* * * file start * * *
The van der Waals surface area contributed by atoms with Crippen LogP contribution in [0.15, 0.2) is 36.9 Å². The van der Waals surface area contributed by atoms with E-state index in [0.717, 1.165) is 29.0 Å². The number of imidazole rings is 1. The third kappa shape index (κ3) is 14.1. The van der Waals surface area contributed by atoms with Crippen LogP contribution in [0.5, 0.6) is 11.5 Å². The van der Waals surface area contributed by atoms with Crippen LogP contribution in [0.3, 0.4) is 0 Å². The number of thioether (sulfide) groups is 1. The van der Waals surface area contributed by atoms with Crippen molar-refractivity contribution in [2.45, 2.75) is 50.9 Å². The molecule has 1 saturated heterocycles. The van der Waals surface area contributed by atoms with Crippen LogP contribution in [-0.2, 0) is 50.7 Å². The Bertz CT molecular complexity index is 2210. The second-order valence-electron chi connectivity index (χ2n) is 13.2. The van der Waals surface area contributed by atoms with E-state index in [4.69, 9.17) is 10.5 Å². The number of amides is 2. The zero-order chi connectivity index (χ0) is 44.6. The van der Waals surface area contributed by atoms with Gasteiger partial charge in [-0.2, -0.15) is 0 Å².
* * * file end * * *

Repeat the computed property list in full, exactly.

The van der Waals surface area contributed by atoms with Crippen LogP contribution in [0.15, 0.2) is 36.9 Å². The van der Waals surface area contributed by atoms with E-state index in [0.717, 1.165) is 29.0 Å². The number of imidazole rings is 1. The third kappa shape index (κ3) is 14.1. The van der Waals surface area contributed by atoms with Crippen LogP contribution in [0.5, 0.6) is 11.5 Å². The van der Waals surface area contributed by atoms with Crippen LogP contribution in [0.3, 0.4) is 0 Å². The number of thioether (sulfide) groups is 1. The van der Waals surface area contributed by atoms with Crippen molar-refractivity contribution in [2.45, 2.75) is 50.9 Å². The molecule has 1 saturated heterocycles. The van der Waals surface area contributed by atoms with Crippen LogP contribution in [-0.2, 0) is 50.7 Å². The Bertz CT molecular complexity index is 2210. The second-order valence-electron chi connectivity index (χ2n) is 13.2. The van der Waals surface area contributed by atoms with E-state index in [4.69, 9.17) is 10.5 Å². The number of amides is 2. The zero-order chi connectivity index (χ0) is 44.6. The van der Waals surface area contributed by atoms with Gasteiger partial charge in [-0.2, -0.15) is 0 Å².